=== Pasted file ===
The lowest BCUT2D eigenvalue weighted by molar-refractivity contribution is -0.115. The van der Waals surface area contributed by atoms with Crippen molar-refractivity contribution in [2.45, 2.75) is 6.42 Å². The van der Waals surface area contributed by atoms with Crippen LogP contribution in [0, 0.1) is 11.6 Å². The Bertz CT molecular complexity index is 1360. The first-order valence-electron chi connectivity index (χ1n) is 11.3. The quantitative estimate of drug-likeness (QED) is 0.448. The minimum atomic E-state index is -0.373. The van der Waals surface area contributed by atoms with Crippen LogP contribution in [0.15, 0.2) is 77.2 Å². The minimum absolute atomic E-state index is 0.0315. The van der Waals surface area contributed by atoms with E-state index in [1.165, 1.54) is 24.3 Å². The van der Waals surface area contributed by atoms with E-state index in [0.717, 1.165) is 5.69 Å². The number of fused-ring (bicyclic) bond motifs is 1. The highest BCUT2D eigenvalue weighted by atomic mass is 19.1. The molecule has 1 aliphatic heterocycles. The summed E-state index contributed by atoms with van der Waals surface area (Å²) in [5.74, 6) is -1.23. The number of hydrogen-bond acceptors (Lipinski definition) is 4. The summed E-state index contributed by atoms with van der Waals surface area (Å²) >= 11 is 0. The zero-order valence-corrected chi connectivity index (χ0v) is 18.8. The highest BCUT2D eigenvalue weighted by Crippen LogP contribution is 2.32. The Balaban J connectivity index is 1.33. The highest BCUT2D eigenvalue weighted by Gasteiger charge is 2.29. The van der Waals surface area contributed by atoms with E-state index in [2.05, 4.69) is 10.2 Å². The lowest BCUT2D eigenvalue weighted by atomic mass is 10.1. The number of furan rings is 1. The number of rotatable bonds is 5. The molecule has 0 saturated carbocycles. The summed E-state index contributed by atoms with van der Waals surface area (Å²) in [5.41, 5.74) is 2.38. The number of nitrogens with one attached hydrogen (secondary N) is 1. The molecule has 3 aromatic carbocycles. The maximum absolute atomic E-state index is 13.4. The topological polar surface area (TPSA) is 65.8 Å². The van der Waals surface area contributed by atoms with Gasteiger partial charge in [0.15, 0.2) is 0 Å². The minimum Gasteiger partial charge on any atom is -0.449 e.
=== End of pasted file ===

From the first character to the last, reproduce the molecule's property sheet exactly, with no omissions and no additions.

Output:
The lowest BCUT2D eigenvalue weighted by molar-refractivity contribution is -0.115. The van der Waals surface area contributed by atoms with Crippen molar-refractivity contribution in [2.45, 2.75) is 6.42 Å². The van der Waals surface area contributed by atoms with Crippen LogP contribution in [0, 0.1) is 11.6 Å². The Bertz CT molecular complexity index is 1360. The first-order valence-electron chi connectivity index (χ1n) is 11.3. The quantitative estimate of drug-likeness (QED) is 0.448. The minimum atomic E-state index is -0.373. The van der Waals surface area contributed by atoms with Crippen LogP contribution in [0.15, 0.2) is 77.2 Å². The minimum absolute atomic E-state index is 0.0315. The van der Waals surface area contributed by atoms with E-state index in [1.165, 1.54) is 24.3 Å². The van der Waals surface area contributed by atoms with E-state index in [0.717, 1.165) is 5.69 Å². The number of fused-ring (bicyclic) bond motifs is 1. The highest BCUT2D eigenvalue weighted by atomic mass is 19.1. The molecule has 1 aliphatic heterocycles. The summed E-state index contributed by atoms with van der Waals surface area (Å²) in [5.74, 6) is -1.23. The number of hydrogen-bond acceptors (Lipinski definition) is 4. The summed E-state index contributed by atoms with van der Waals surface area (Å²) >= 11 is 0. The zero-order valence-corrected chi connectivity index (χ0v) is 18.8. The highest BCUT2D eigenvalue weighted by Crippen LogP contribution is 2.32. The Balaban J connectivity index is 1.33. The highest BCUT2D eigenvalue weighted by Gasteiger charge is 2.29. The van der Waals surface area contributed by atoms with E-state index in [2.05, 4.69) is 10.2 Å². The lowest BCUT2D eigenvalue weighted by atomic mass is 10.1. The number of furan rings is 1. The number of rotatable bonds is 5. The molecule has 0 saturated carbocycles. The summed E-state index contributed by atoms with van der Waals surface area (Å²) in [5.41, 5.74) is 2.38. The number of nitrogens with one attached hydrogen (secondary N) is 1. The molecule has 3 aromatic carbocycles. The maximum absolute atomic E-state index is 13.4. The topological polar surface area (TPSA) is 65.8 Å². The van der Waals surface area contributed by atoms with Gasteiger partial charge in [0.15, 0.2) is 0 Å². The minimum Gasteiger partial charge on any atom is -0.449 e.